Marine park and top diving destination at risk
If I ruled the world, China would stop mining coal. The cost is too great: frequent fatal mine accidents (the latest just a few days ago), filthy and unhealthy air over much of China from antiquated coal-fired plants and now the “Shen Neng 1,” a Chinese bulk-coal ship that strayed from designated shipping lanes on Saturday and slammed into Australia’s Great Barrier reef at full speed and ran aground on this world wonder.
The reef is a fanastic 1,800-mile barrier reef 60-odd miles off Australia’s northeast coast that is arguably the world’s finest scuba destinations. Great Keppel Island, where the ship ran aground, is a dive destination that boasts “pristine waters. I checked dive blogs and specific Great Keppel Island dive operators and resorts, and astonishingly, none mentioned this incident or its possible effects.
There has not yet been a really major spill of the ship’s 950 tons of oil, but oil patches several miles from the wreck have been spotted from the air. Chemical dispersants were sprayed on the oil on Sunday The ship, which is about 800 feet long and carried about 65,000 tons of coal, will have to be towed into port.
The BBC reported: “Queensland officials say the ‘Shen Neng 1’ is badly damaged and the salvage operation could take weeks. Fears remain that it could break up, spilling hundreds of tonnes of oil.
Environmentalists are furious about the grounding on Douglas Shoals, well outside the authorised shipping channel. The Chinese-registered ship is balanced precariously off the east coast of Great Keppel Island.
A tug boat is at the scene to help prevent it from keeling over and to assist with any attempt at refloating the stricken vessel. Its Chinese crew have remained on board.” According to a statement in a video that is part of the BBC report, ships are permitted to sail the calmer waters between the Mainland and Queensland without a pilot. Blomberg more recently reported that a second tug is on its way.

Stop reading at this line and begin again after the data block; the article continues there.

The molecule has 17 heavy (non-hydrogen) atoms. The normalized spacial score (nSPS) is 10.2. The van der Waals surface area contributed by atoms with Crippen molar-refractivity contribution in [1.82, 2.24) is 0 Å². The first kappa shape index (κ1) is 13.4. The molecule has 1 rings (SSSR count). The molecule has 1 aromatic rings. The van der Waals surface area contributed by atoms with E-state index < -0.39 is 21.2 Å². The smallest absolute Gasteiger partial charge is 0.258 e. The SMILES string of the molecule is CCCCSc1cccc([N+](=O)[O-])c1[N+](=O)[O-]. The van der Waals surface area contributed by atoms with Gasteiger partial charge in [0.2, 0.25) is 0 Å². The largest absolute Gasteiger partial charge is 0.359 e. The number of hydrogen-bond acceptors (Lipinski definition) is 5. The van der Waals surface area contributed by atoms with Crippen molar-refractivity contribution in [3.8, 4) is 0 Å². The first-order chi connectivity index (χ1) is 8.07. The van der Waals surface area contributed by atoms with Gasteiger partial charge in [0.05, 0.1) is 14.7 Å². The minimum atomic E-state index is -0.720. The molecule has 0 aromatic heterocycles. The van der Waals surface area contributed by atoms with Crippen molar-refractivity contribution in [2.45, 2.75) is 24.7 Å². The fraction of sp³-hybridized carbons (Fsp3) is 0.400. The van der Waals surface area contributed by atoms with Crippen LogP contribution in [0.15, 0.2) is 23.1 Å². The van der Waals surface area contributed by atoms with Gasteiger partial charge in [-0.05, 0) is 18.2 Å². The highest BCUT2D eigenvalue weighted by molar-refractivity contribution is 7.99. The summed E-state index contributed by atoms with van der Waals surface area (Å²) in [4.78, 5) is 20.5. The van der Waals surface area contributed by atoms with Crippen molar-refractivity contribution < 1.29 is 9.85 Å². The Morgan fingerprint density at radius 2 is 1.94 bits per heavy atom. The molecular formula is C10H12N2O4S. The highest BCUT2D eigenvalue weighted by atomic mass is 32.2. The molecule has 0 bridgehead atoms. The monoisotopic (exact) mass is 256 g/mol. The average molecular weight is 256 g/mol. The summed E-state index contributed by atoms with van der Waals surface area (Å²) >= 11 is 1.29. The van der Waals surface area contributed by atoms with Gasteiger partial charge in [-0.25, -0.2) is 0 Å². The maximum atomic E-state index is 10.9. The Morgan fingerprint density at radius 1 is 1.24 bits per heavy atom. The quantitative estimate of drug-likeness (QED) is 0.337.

Deja Vue All Over Again
On March 11, 2009, the Hong Kong-flagged container ship “Pacific Adventurer” was responsible for a large oil spill that Moreton Island and Sunshine Coast beaches, north of Brisbane The ship lost 31 containers of ammonium nitrate that loose in Cyclose Hamish’s rough seas. Some of the containers pierced the ship’s hull, releasing some 270 tons of oil into the ocean. The captain was charged with violating marine-pollution laws but permitted to leave Australia.
In August 2009, the Australian and Queensland Governments and its owner, Swire Shipping, reached an agreement, under which the transport company was to pay $25 million in damages. This far exceeds Swire’s legal obligation of $17.5 million for compensation. The overage was to go to a trust specially established to help improve marine protection and maritime safety. The “Shen Neng 1” accident might put it to use. Who knows what will happen to the captain — and whether China’s Cosco Group will pay a potential $921,500 fine — far too little, IMHO.
Ironically, Cosco’s website boasts that it is committed to the UN’s Global Compact, whose cornerstones are “aligning their operations and strategies with ten universally accepted principles in the areas of human rights, labour, environment and anti-corruption.” Environment. Slamming a ship into a marine park is a serious misalignment.
The Great Barrier Reef is a world wonder, home to some 400 coral species (the most in the world), 1,500 species of tropical fish, 4,000 types of mollusks, 200 types of birds, 20 types of reptiles. It is also the habitat for a number of threatened species such as the dugong (“sea cow”) and large green turtle. Additionally, it is an important breeding area for humpback whales that migrate from Antarctica.
I have a special affection for the Great Barrier Reef. After snorkeling off Lady Musgrave Island, one of thousands of little land outcroppings, back in 1987, I decided to get my scuba certification, because I wanted to participate in underwater life, not simply to float on top as spectator. I’m now a certified diver but never managed to return to Australia. Since my visit, we’ve become aware that this reef, like all others on the planet, is under chronic assault from climate change, but a ship running aground and spilling oil or other harmless substances is acute trauma.